Working Out When Sick: The Do’s And Don’ts

Some people insist on going to the gym and working out when sick. They’re coughing all over the equipment and contaminating everything in sight. There’s always the one guy lifting weights, looking like he’s going to pass out.

Seriously? You really do have a choice here, people. It’s a common courtesy to other gym-goers to not show up when you’re contagious, especially looking like you’re on your deathbed. That means even a slight level of contagion. It’s not about if you can handle it or not.

Your health comes before fitness, and your body needs time to recover.

When Is It OK to Sweat It Out?

You definitely need an appointment with your doctor to diagnose how you’re feeling, ultimately, but here are a few tips on working out when sick:

1. Working Out With Runny Nose

It’s OK to hit the gym. Don’t be a mean booger, though: Blow your nose properly! Bring tissues and properly sanitize all surfaces regularly, including your hands.

2. Working Out With A Cold

If you have a cold, you can be contagious for up to five days. Wipe down all surfaces with sanitizer – before and after – if you must go. Keep your contagion to yourself, preferably, and work out at home.

If you have a runny nose or a cold, it’s OK to sweat it out with proper sanitation methods and personal practices to prevent the spread of your funk. So, religiously sanitize your hands and the equipment, shower ASAP and wear flip-flops, bandage all open wounds and don’t share personal-care items.

3. Working Out With Fever Or A Stomach Bug

When you have a fever or stomach bug, it means you likely need to stay home from work and the gym. It’s important to try to differentiate between a stomach bug and food poisoning.

How Do You Know When You Have a Stomach Bug?

A stomach bug, or stomach flu, is known medically as viral gastroenteritis. It’s a highly contagious illness that spreads through food, water and close contact with infected individuals.

Use proper safety measures when cleaning up surfaces that are soiled with stool and vomit. Glove thyself! Be wary of spaces where people live, learn and work in close quarters, such as day cares, schools and rest homes.

You likely have viral gastroenteritis if you experience the following symptoms:

  • Diarrhea;
  • Intestinal cramps;
  • Stomach cramps;
  • Vomiting;
  • Nausea;
  • Fever.

Symptoms start appearing within 24-48 hours. After a few days of experiencing the above symptoms, you’ll likely become dehydrated. Take care when introducing fluids and foods back into your diet. Follow your doctor’s instructions.

When What You Eat Is More Than a Bug

Food can be contaminated with pathogens in a number of ways: soil, water, live organisms in animal intestines, infected individuals’ handling, nonsanitized surfaces, improper storage or improper cooking. Making you cringe already?

Raw foods and beverages pose the greatest risk because they may have not been stored, cooked or refrigerated/frozen correctly – which eliminates most pathogens. Take measures to prepare and store food properly for prevention.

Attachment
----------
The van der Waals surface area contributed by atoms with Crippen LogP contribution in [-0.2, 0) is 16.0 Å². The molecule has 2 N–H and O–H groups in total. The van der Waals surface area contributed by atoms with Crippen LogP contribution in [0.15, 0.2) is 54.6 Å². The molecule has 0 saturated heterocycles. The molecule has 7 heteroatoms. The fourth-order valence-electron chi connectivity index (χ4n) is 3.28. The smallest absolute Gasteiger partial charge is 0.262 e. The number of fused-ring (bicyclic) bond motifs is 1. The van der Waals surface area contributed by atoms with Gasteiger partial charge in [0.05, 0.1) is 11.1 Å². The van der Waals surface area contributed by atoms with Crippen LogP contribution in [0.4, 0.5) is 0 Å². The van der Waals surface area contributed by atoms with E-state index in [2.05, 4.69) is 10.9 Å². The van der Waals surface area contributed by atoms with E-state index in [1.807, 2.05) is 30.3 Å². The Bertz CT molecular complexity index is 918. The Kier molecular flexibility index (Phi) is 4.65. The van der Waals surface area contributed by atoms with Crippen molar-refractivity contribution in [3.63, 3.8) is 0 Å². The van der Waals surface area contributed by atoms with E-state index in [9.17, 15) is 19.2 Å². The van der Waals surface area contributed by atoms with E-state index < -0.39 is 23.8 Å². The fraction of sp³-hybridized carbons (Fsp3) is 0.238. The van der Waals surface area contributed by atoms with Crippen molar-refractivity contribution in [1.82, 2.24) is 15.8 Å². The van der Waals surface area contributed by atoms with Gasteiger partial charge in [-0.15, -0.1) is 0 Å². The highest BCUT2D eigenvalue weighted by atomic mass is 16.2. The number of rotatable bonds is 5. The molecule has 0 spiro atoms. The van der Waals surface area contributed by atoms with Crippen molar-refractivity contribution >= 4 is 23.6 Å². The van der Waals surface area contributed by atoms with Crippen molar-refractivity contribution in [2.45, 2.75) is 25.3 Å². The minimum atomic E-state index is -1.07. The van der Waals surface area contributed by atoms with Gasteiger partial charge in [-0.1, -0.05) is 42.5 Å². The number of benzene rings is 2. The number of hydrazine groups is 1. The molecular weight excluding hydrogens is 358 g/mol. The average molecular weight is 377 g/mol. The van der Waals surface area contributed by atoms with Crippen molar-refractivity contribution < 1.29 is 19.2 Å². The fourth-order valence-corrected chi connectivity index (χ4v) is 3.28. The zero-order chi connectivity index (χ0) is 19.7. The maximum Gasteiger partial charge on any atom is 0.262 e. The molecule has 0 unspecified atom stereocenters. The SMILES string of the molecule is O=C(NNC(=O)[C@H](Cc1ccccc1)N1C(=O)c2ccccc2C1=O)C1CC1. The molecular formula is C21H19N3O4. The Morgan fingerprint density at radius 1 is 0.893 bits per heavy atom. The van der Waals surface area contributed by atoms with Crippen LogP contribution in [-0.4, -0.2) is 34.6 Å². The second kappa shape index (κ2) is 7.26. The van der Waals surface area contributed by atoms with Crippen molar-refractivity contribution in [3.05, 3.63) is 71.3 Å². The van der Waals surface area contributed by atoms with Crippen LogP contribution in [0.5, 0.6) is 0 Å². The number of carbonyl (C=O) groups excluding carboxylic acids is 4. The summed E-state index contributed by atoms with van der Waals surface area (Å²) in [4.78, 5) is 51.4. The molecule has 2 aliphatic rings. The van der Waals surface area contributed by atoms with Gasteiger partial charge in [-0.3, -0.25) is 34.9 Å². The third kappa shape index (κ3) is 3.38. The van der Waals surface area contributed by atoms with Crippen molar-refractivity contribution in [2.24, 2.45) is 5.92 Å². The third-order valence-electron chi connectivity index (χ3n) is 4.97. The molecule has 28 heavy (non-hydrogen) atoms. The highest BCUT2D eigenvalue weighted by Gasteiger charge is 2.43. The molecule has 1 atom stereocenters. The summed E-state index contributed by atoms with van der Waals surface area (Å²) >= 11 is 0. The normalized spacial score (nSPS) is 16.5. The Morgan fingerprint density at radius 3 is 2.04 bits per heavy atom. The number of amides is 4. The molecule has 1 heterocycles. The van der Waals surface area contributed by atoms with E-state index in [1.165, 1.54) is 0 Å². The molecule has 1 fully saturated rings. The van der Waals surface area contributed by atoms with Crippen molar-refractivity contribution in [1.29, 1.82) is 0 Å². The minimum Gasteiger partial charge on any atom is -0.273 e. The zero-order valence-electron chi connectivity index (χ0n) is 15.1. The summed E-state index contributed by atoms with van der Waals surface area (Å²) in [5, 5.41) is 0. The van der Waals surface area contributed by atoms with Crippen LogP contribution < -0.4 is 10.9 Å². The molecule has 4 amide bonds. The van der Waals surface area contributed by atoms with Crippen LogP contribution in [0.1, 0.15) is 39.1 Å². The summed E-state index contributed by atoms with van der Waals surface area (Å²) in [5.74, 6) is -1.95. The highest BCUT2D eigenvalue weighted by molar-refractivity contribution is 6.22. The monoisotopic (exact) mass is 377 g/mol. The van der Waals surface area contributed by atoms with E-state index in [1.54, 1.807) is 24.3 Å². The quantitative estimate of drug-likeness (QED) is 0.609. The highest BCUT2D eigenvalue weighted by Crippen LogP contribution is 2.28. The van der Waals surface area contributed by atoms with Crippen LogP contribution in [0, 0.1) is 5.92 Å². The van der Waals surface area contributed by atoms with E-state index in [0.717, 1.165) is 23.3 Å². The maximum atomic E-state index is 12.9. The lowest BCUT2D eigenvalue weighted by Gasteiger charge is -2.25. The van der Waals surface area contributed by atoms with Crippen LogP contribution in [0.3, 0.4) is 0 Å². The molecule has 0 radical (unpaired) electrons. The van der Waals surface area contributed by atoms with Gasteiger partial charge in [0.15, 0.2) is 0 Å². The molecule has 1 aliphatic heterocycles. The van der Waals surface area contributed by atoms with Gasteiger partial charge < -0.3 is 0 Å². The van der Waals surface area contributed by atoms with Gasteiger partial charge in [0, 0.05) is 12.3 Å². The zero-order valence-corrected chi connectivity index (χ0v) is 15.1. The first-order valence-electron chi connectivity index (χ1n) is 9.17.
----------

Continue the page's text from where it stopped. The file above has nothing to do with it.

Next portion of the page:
Hint: Don’t put your raw chicken over your produce in the fridge.

Now you know how food becomes contaminated, but what is food poisoning exactly? Trichinosis is one of the many possible types of food poisoning, but it’s no trick, so don’t trick yourself into thinking you have a stomach bug.

Food poisoning symptoms can be mild to severe and in addition to the standard viral symptoms listed above, can include:

  • Muscle soreness;
  • Headaches;
  • Eye swelling;
  • Thirst;
  • Profuse sweating;
  • Chills;
  • Extreme tiredness.

Severe symptoms of food poisoning include difficulty breathing, inflammation around heart muscles and issues with coordinating movement.

Workout Intensity When Sick

As it turns out, when you work out you boost your immunity if you’re only mildly sick. The catch is to keep it light and not push yourself too hard. Physical activity can flush bacteria out of your airways, reducing the risk of a cold.

The increase in body temperature before and right after exercise may prevent bacteria from growing, just like when a fever kicks in to boil the ick.

You know exercise helps improve mood, and it also reduces stress that affects illness. Keep it light with not too much strain. Take a walk. Ride a bike. Go for the lighter weights.

Working Out When Sick Is Safe, Under Certain Conditions

Don’t push yourself too hard if you’re working out when sick. It’s OK to work out while mildly sick, with a runny nose, low-symptom allergies or a run-of-the-mill cold.

Sometimes a fever isn’t just a fever. You may have a stomach bug or food poisoning. It’s important to know the difference and know when to truly rest.

If you do work out, keep exercise light. Religiously sanitize surfaces. Practice proper gym sanitation etiquette, which is common courtesy anyway. Most importantly, take care of yourself.

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